* European shares rebound, euro gains
* Wall Street expected to rise, break 3-day slide
* Bonds make ground after soft U.S. data
* Gold holds for sixth day of gains, oil edges back up
By Marc Jones
LONDON, Jan 7 (Reuters) - European shares and the euro clawed higher on Tuesday, as euro zone economic and inflation data held up better than some had expected and the region’s banks began offloading funds stockpiled as a year-end precaution.
The moves meant Europe side-stepped the latest wave of Asian risk aversion that had pushed stocks there to their lowest in almost four months and kept a number of key emerging currencies in the firing line.
Wall Street was also expected to start higher after a three-day run of falls, though the mood was still expected to be cautious ahead of Wednesday’s minutes from the Federal Reserve’s December meeting and jobs data on Friday.
European markets had opened tentatively on the back of the Asian weakness but equities, bonds, the euro and oil were all driving higher by the time U.S. trading neared.
Top euro zone stocks were enjoying their best day of 2014 so far, boosted by strength in the region’s periphery and better-than-expected unemployment and consumer spending figures from powerhouse Germany.
Spain’s government borrowing costs hit their lowest since 2009, while the euro also rose as euro zone inflation remained clear of a low in October that prompted the European Central Bank - which meets on Thursday - to suddenly cut rates in November.
Inflation dipped by a tenth to 0.8 percent, well below the central bank’s preferred level of just under 2 percent, but Vasileios Gkionakis, head of FX strategy at UniCredit, had been concerned it could have been worse.
“Yesterday’s (inflation) number out of Germany had worried me a bit, so I think the fact that we got a reading that was pretty much in line with consensus was a bit of a relief.”
The euro got an additional lift as banks also handed back much of the precautionary ECB funding they had stockpiled ahead of the traditionally tense year-end period.
Spanish and Portuguese shares both jumped to their highest since mid-2011 and Portugal’s borrowing costs hit a seven-month low, as bumper interest for Ireland’s first major bond sale since its EU/IMF bailout boosted Lisbon’s hopes of following in its footsteps.
Ireland saw its borrowing costs drop to an eight-year low after strong demand for its debt. It is boosting sentiment across the euro zone periphery and pushing down yields, which could make it easier for Lisbon to exit its bailout.
“We have started the year on a weak footing and that is probably some payback due to the strong performance we have had in December, but overall I don’t see any significant reason for investors to start becoming bearish on equities,” said Gkionakis.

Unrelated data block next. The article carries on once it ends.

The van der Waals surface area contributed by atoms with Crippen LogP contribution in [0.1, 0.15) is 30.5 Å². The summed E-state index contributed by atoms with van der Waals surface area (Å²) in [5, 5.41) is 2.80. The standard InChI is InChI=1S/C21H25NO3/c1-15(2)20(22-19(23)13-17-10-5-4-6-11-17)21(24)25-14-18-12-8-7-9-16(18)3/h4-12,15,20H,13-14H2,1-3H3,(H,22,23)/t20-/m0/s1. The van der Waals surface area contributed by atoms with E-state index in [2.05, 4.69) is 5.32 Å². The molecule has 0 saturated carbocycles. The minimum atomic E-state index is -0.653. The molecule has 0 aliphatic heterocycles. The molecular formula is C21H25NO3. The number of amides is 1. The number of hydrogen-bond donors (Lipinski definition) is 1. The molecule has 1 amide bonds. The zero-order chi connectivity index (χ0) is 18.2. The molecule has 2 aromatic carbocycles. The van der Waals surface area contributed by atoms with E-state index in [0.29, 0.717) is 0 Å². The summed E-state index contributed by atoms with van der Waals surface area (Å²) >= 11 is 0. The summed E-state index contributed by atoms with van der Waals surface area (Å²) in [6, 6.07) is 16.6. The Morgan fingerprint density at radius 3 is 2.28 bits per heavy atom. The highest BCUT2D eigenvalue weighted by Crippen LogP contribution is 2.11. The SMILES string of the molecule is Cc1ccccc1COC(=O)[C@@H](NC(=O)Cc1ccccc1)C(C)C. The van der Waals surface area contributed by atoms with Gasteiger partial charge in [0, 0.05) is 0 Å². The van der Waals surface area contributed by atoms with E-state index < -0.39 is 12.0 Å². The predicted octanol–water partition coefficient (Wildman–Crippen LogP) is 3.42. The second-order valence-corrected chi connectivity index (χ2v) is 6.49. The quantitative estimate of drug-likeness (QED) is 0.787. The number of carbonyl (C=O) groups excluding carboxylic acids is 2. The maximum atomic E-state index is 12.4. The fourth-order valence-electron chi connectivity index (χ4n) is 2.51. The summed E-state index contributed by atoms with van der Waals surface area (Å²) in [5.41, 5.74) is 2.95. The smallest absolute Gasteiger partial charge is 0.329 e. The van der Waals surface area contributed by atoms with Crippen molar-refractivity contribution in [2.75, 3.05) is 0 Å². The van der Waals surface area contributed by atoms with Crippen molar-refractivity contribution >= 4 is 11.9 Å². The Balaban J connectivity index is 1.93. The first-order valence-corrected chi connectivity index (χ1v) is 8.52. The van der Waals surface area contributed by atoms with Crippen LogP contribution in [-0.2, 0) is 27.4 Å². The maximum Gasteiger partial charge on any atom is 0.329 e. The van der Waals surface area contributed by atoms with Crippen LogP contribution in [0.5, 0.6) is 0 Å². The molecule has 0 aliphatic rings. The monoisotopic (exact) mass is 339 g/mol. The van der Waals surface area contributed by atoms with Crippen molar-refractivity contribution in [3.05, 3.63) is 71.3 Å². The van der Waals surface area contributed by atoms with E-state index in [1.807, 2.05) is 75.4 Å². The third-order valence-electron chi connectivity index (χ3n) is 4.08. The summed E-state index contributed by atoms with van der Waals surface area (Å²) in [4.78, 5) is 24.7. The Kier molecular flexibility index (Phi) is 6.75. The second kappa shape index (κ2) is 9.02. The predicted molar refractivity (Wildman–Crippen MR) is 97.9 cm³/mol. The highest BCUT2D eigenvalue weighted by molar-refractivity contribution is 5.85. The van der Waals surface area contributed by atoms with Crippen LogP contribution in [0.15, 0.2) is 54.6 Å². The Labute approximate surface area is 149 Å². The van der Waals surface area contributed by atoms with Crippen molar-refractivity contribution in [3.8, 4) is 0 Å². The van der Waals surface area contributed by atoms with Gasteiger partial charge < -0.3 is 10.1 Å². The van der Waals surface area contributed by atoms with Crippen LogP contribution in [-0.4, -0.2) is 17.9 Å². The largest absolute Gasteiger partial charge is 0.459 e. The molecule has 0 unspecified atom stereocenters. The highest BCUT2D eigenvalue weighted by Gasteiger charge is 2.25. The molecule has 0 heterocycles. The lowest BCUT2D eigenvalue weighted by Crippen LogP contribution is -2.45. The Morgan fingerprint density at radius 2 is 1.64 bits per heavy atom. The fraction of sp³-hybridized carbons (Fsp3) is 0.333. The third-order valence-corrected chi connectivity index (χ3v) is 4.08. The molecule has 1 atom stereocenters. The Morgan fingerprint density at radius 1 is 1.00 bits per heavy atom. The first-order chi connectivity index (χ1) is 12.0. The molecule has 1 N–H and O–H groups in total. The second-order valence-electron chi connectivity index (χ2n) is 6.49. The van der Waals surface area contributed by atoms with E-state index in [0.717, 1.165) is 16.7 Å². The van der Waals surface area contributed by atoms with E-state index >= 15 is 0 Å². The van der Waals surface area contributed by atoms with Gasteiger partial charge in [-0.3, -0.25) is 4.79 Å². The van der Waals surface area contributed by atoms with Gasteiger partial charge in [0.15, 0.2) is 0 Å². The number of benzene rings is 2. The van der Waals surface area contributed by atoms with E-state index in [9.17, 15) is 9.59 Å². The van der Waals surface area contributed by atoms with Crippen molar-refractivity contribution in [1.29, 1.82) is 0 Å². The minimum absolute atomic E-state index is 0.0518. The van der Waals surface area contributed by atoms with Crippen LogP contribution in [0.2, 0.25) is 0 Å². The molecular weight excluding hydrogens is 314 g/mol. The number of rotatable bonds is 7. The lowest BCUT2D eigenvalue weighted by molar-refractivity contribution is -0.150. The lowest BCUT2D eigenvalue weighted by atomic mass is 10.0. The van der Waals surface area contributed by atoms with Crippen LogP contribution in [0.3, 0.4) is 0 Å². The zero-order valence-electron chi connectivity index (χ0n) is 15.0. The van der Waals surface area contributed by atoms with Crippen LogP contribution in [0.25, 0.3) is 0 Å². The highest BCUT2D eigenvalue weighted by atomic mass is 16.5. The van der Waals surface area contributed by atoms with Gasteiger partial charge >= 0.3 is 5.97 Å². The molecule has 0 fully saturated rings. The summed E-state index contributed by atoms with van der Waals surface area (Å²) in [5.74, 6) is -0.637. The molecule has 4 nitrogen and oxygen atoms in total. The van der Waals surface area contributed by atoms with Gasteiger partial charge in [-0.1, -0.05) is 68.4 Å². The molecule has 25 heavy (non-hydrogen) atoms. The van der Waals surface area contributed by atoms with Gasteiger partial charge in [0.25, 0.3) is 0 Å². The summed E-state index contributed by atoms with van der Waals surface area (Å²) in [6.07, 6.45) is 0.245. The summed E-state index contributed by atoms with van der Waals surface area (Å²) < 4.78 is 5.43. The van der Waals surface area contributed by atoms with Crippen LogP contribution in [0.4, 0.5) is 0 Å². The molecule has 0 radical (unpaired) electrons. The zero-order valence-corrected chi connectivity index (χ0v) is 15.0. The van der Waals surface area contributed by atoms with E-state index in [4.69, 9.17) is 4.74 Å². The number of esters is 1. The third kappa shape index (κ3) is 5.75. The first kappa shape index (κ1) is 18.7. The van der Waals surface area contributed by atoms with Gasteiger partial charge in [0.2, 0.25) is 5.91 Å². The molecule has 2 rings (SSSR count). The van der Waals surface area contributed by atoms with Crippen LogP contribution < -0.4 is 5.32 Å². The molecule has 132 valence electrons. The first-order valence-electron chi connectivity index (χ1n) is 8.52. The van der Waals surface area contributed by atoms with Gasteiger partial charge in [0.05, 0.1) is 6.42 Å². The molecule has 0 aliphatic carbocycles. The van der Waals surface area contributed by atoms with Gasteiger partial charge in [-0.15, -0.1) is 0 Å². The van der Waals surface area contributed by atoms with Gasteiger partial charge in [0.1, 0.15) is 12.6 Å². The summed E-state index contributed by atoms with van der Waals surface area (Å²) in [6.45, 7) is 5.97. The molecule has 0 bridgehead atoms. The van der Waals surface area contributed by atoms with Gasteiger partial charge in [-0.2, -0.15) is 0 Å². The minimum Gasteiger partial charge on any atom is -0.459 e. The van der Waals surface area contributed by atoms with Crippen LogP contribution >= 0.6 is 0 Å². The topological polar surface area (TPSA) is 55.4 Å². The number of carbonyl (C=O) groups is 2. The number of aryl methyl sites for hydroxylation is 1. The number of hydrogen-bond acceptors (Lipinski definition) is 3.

It had been a different day for Asian markets as the troubles that have buffeted the region since the start of the year continued.
Asian shares suffered a fourth day of falls, led by a 0.6 percent drop on Tokyo’s Nikkei, while the Indonesian rupiah and Philippine peso led slides among emerging currencies.
Closer to Europe, Turkey also remained in the firing line. The lira was pinned near the previous day’s record low, while two-year bond yields held above 10 percent and stocks sagged to a new four-month low.
“(Current) factors are not incompatible with a ‘BBB-’ rating, but they have the capacity to weaken sovereign creditworthiness,” warned rating agency Fitch, referring to a corruption scandal in Turkey which has hurt investor sentiment.
In the currency market, reduced risk appetite led to a gentle climb in the dollar, despite Monday’s drop in benchmark U.S. government bond yields.
“With equities off and things just turning over a little bit in terms of the (global economic) data ... for choice, I am a little bit risk-off here,” said National Australia Bank strategist Gavin Friend. “The problem is we have non-farm payrolls on Friday which is basically a coin-flip.”
Among commodities, the Asia jitters helped gold hold its ground at $1,238.20 an ounce and it looked to be heading for a sixth straight day of gains.
Having suffered its worst run in over three decades last year, bullion is currently one of 2014’s best performing assets though many analysts doubt it can sustain the momentum if the U.S. Federal Reserve continues to scale back its money printing.
“We have been rather surprised by gold’s resilience over the course of the last week, but suspect that its upside staying power will be limited,” INTL FCStone analyst Edward Meir said.
The harsh Arctic snap hitting the United States also helped U.S. crude futures climb away from a one-month low to $107.37 a barrel with logic pointing to people cranking up the heating.
Violence in Iraq and the possibility of increased tensions ahead of parliamentary elections in April have also sparked concern about supply from the country, the second-largest Middle East oil producer.